Minnesota farmers are making rapid progress on the fall harvest after a slow start to the growing season.
Last year, Minnesota corn farmers harvested 1.386 billion bushels of corn, just second to Iowa. It’s big business – about $9.2 billion — that has farmers working around the clock from mid-September through October to get the corn out of the ground before the first big snow.
As U.S. Sen. Amy Klobuchar helped volunteers at the Second Harvest Heartland warehouse in Golden Valley, she said she is optimistic that Congress will pass a new long-term farm bill this year. That would be welcome news to Second Harvest CEO Rob Zeaske.
If you ever need directions, Google maps will come in handy, but there are certain destinations that you really can’t miss. For example, the pink farm along Highway 212 in McLeod County.
The farmer-owned cooperative CHS Inc. has pledged $3 million toward a national agricultural safety initiative. Carl Casale, president and CEO of Arden Hills-based CHS, made the announcement Wednesday at the North American Agricultural Safety Summit in Minneapolis.
The U.S. Department of Agriculture wants to make it safer for young people working in farming. The USDA has awarded a grant to provide safety training for more than 2 million young people involved in agricultural production.
Two 54-year-old men were involved in two separate farming accidents on two separate farms in Stockholm Township, with one reported dead from his injuries. According to the Wright County Sheriff’s office, the first accident happened on Friday evening when a 54-year-old man from Hutchinson was trying to remove corn stalks that were jamming a corn chopper on a farm on Quimby Avenue Southwest, near Cokato. His jacket got caught, and the man was pulled in to the machine. He was pronounced dead at the scene.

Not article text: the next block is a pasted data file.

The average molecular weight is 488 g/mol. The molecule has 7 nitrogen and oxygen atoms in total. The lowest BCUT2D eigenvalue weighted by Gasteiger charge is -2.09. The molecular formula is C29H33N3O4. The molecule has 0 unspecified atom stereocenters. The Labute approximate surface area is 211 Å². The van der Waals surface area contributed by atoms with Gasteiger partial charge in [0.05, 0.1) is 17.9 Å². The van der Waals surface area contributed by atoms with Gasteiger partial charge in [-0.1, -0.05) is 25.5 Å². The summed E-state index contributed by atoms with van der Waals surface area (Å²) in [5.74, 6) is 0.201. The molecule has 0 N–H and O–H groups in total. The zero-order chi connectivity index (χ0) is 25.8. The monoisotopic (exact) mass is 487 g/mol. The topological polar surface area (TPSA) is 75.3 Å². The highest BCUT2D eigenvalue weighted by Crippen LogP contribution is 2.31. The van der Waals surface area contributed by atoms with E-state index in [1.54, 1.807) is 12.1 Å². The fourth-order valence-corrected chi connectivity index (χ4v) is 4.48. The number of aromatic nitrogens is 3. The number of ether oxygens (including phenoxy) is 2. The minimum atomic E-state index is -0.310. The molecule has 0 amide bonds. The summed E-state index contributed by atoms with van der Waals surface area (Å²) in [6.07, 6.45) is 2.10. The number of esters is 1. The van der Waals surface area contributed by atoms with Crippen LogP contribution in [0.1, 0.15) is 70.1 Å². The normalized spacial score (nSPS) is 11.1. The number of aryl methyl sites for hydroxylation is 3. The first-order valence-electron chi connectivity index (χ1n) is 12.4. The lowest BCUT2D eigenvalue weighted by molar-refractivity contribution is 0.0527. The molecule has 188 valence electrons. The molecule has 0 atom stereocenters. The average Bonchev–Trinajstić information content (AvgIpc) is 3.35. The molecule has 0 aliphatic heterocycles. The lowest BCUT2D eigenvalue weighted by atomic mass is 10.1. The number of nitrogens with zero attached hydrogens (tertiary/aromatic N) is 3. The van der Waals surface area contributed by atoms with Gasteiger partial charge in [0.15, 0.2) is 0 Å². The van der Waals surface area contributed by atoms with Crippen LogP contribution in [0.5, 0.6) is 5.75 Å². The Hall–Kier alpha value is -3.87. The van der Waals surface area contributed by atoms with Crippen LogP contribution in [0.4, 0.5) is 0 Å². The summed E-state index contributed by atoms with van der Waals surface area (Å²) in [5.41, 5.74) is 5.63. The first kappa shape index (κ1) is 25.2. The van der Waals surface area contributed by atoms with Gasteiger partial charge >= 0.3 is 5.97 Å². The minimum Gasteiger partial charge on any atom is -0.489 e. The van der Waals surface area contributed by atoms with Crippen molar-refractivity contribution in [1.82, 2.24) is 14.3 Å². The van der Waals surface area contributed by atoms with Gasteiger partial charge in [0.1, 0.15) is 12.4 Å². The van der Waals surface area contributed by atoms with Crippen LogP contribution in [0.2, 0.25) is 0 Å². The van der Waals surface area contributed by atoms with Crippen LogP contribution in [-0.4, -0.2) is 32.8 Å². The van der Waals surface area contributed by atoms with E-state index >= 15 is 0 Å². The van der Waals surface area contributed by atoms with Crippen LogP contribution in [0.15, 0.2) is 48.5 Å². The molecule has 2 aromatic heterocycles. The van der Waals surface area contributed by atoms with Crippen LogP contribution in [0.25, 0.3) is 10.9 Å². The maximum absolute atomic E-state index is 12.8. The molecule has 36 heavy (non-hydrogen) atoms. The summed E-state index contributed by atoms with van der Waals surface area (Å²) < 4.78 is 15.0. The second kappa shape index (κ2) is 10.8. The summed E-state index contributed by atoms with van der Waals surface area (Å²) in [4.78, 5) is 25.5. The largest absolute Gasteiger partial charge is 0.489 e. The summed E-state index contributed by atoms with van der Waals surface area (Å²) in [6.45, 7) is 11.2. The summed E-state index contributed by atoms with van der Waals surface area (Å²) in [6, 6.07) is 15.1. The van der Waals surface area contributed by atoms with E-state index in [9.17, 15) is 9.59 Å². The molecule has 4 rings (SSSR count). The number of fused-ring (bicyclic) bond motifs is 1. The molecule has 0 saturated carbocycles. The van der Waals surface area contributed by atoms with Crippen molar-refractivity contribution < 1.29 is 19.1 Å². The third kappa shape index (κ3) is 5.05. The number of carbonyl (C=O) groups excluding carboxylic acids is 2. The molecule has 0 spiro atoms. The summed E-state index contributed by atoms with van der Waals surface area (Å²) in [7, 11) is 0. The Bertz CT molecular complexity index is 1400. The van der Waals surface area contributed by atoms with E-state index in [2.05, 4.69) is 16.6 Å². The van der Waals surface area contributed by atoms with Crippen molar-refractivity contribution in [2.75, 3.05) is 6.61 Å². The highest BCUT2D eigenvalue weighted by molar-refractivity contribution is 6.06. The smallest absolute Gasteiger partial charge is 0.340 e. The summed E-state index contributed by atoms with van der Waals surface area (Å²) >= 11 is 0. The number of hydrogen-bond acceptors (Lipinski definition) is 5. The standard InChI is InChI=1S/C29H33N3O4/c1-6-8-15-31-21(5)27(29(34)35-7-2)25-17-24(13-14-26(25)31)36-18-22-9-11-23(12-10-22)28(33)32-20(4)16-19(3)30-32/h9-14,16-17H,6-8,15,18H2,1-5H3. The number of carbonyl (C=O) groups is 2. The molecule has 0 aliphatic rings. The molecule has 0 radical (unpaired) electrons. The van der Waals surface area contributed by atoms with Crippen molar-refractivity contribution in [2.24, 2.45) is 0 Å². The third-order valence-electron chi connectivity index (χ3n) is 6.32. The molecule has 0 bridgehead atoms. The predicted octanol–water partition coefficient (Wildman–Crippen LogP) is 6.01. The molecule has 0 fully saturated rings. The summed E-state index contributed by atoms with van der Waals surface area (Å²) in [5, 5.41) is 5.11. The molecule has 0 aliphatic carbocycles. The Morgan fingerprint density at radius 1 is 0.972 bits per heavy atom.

A growing number of Minnesota farmers are relying on irrigation to ensure they can produce a crop when the weather turns dry. So far this year, Minnesota Public Radio reports, farmers have applied for 466 irrigation permits.
Four times each week, Phua and Blia Thao head to the Minneapolis farmer’s market with crates of fresh produce. Their displays of chemical-free vegetables are rich in both color and nutrition. Blia said that a health-conscious consumer is driving an increase in his business.
A dozen farmers and business owners from Africa are visiting farm equipment factories in the Midwest to study technology that might help them produce more soybeans and corn back home.
Minnesota farms are getting wired. New data from the U.S. Department of Agriculture show that 71 percent of Minnesota farms now own or lease a computer, a slight increase from 2011.
Cornfields and pastures are drying out across parts of central and eastern Minnesota, leading some cattle producers to thin out their herds. There hasn’t been significant rain in parts of the region for several weeks, and corn and soybeans are wilting on land that’s not irrigated, said Dan Martens, a University of Minnesota Extension educator
Economic growth slowed down this month in rural areas of 10 Midwest and Plains states, according to a report issued Thursday. The overall economic index for the region slipped to 55.8 in August from 57.3 in July, but was far ahead of the 47.1 in August 2012.
Minnesota farmers are expected to harvest their second-largest corn crop in state history. According to this week’s projections from the U.S. Department of Agriculture, Minnesota’s corn and soybean crops are expected to be slightly smaller than 2012.
Cooler weather has given Minnesota farmers a break from the heat. In its weekly crops and weather report for Minnesota, the U.S. Department of Agriculture said Monday that statewide, temperatures for the week averaged 6.7 degrees below average. Despite the cooler weather, 5.9 days were suitable for field work last week.